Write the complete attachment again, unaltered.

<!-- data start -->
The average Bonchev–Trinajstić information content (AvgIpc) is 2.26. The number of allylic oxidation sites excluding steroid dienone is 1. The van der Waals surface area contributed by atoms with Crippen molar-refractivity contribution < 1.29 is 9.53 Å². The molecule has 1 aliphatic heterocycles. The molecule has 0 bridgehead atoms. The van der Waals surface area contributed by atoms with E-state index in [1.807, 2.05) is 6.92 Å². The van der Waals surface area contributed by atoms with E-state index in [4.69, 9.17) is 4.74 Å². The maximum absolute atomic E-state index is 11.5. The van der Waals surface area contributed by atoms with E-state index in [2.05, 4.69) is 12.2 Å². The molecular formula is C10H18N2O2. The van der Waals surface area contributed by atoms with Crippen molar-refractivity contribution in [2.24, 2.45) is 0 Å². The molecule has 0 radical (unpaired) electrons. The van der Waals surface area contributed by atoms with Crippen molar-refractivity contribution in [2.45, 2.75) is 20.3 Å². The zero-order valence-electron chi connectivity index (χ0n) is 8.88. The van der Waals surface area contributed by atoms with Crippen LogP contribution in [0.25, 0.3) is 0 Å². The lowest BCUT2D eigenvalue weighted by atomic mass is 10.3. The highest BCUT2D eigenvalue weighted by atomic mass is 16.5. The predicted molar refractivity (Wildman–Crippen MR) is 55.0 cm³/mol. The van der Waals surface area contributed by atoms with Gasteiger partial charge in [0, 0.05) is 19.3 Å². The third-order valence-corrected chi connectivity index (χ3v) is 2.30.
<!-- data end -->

The average Bonchev–Trinajstić information content (AvgIpc) is 2.26. The number of allylic oxidation sites excluding steroid dienone is 1. The van der Waals surface area contributed by atoms with Crippen molar-refractivity contribution < 1.29 is 9.53 Å². The molecule has 1 aliphatic heterocycles. The molecule has 0 bridgehead atoms. The van der Waals surface area contributed by atoms with E-state index in [1.807, 2.05) is 6.92 Å². The van der Waals surface area contributed by atoms with E-state index in [4.69, 9.17) is 4.74 Å². The maximum absolute atomic E-state index is 11.5. The van der Waals surface area contributed by atoms with E-state index in [2.05, 4.69) is 12.2 Å². The molecular formula is C10H18N2O2. The van der Waals surface area contributed by atoms with Crippen molar-refractivity contribution in [2.24, 2.45) is 0 Å². The molecule has 0 radical (unpaired) electrons. The van der Waals surface area contributed by atoms with Crippen molar-refractivity contribution in [2.45, 2.75) is 20.3 Å². The zero-order valence-electron chi connectivity index (χ0n) is 8.88. The van der Waals surface area contributed by atoms with Crippen LogP contribution in [0.25, 0.3) is 0 Å². The lowest BCUT2D eigenvalue weighted by atomic mass is 10.3. The highest BCUT2D eigenvalue weighted by atomic mass is 16.5. The predicted molar refractivity (Wildman–Crippen MR) is 55.0 cm³/mol. The van der Waals surface area contributed by atoms with Gasteiger partial charge in [0, 0.05) is 19.3 Å². The third-order valence-corrected chi connectivity index (χ3v) is 2.30.